David Melville And The First American Gas Light Patents


Reprinted from The Rushlight , December 1998. Copyright The Rushlight Club. All rights reserved.

There is much written on the history of gas lighting, from accounts in the late nineteenth century to those in the late twentieth. These early histories almost invariably focus on discoveries in England, from Dr. James Clayton's primitive experiments with a gas filled bladder pricked with a pin and lighted, through William Murdoch's practical successes. (1) The more adventurous historian sometimes even includes an account of Philippe Le Bon's "Thermolamp" in France. (2)

By way of contrast there is precious little available on the beginnings of gas lighting in America. To make matters worse, this information tends to be contained in disparate and far-flung periodicals that are more than a hundred years old. Surprisingly, even in Denys Peter Myers' book, Gas Lighting in America (still unchallenged as a reference twenty years after its publication), early accounts of American gas lights warrant only a footnote, albeit, in typical Myers' fashion, a well-documented one. (3)

The reason there has been so little written is that the literature, like the lighting of this time period, is rather dim and isolated. It should be admitted at the outset that it is difficult, if not impossible, to speak with certainty of the absolute first instance of gas being utilized on this side of the Atlantic. The question of semantics arises: are we speaking of street lighting, commercial lighting, or domestic lighting? The question of production and different processes also comes into play: is the gas produced by the distillation of coal, wood, whale oil, or even walnuts? (4) Writing on the topic of gas lighting in general, Loris S. Russell noted, "Assigning credit to the original inventor of gas lighting is a matter of deciding what is a gas light, a decision, unfortunately, that tends to be influenced a little by national pride."(5) Faced with the scarcity of evidence and the reality of many "firsts," most writers have simply ignored the subject. (6)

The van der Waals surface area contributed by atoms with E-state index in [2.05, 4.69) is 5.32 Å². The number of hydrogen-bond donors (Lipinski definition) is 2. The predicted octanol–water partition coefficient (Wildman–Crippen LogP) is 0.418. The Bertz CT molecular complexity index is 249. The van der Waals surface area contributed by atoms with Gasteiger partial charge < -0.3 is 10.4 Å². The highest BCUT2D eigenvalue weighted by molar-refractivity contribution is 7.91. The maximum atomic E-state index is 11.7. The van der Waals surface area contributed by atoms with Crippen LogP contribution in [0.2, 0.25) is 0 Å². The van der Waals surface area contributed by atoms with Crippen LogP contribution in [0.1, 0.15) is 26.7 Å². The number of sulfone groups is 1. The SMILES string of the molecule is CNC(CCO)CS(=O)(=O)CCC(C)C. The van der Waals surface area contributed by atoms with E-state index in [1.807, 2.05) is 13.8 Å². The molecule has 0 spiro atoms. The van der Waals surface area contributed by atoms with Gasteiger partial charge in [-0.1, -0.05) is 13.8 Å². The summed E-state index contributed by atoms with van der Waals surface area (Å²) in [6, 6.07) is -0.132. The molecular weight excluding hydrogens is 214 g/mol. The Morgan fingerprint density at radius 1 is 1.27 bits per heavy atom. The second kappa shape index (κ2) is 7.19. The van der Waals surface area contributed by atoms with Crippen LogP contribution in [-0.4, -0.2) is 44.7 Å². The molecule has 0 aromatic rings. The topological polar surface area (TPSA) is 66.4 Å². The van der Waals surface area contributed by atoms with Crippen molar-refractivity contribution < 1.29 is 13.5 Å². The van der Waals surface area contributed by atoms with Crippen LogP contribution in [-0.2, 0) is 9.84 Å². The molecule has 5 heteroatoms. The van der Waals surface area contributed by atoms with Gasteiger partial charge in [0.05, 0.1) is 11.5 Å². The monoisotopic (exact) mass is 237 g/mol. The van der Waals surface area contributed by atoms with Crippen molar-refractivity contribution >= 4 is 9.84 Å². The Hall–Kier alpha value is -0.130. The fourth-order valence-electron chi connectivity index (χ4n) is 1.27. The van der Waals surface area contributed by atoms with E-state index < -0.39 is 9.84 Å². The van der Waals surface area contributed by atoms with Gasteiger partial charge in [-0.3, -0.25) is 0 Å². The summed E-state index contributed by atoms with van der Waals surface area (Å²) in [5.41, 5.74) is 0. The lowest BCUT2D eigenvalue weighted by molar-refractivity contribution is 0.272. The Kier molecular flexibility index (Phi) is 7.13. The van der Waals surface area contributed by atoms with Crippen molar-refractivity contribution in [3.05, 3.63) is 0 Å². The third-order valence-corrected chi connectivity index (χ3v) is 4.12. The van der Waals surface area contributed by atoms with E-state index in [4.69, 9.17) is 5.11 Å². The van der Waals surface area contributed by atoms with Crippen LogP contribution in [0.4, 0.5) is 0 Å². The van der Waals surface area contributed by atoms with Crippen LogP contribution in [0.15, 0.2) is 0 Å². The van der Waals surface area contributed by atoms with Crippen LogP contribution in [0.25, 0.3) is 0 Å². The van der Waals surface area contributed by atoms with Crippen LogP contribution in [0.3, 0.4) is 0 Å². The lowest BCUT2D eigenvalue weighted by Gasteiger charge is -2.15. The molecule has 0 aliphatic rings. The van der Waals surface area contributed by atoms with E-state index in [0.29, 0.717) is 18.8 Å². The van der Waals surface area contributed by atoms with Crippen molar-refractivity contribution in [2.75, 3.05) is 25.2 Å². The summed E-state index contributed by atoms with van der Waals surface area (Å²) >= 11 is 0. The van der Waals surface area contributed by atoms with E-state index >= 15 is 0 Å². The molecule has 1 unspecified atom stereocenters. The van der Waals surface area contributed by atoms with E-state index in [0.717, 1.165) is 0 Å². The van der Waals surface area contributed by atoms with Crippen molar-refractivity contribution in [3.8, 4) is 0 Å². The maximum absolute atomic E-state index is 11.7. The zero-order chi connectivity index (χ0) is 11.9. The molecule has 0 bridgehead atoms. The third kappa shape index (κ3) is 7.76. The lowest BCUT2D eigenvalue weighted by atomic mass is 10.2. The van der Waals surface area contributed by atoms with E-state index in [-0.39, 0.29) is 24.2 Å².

One "first" that can be discussed with certainty however, concerns U.S. patents, although here there has been some confusion. (7) Over the past five years, the author has been engaged in the research of U.S. patents relating to gas lighting from 1810 to 1910, pulling nearly 6,000 separate patents on this topic alone. Based upon this examination it can be stated with confidence that the first American gas light patent was granted on March 24, 1810 to David Melville of Newport, Rhode Island. (8)

David Melville (Figure 1) was born on March 21, 1773 in Newport to David and Mary (West) Melville. Although nothing is known of his early years, his ancestors came from Scotland and his family had been in Newport since 1731 (9) Based on an advertisement in the Rhode Island Republican, in 1803 he apparently ran a hardware and stationery store. (10) On December 13, 1804 Melville's father died. Perhaps now freed from this stabilizing influence, he soon began experiments in the new field of gas lighting, possibly in the following year.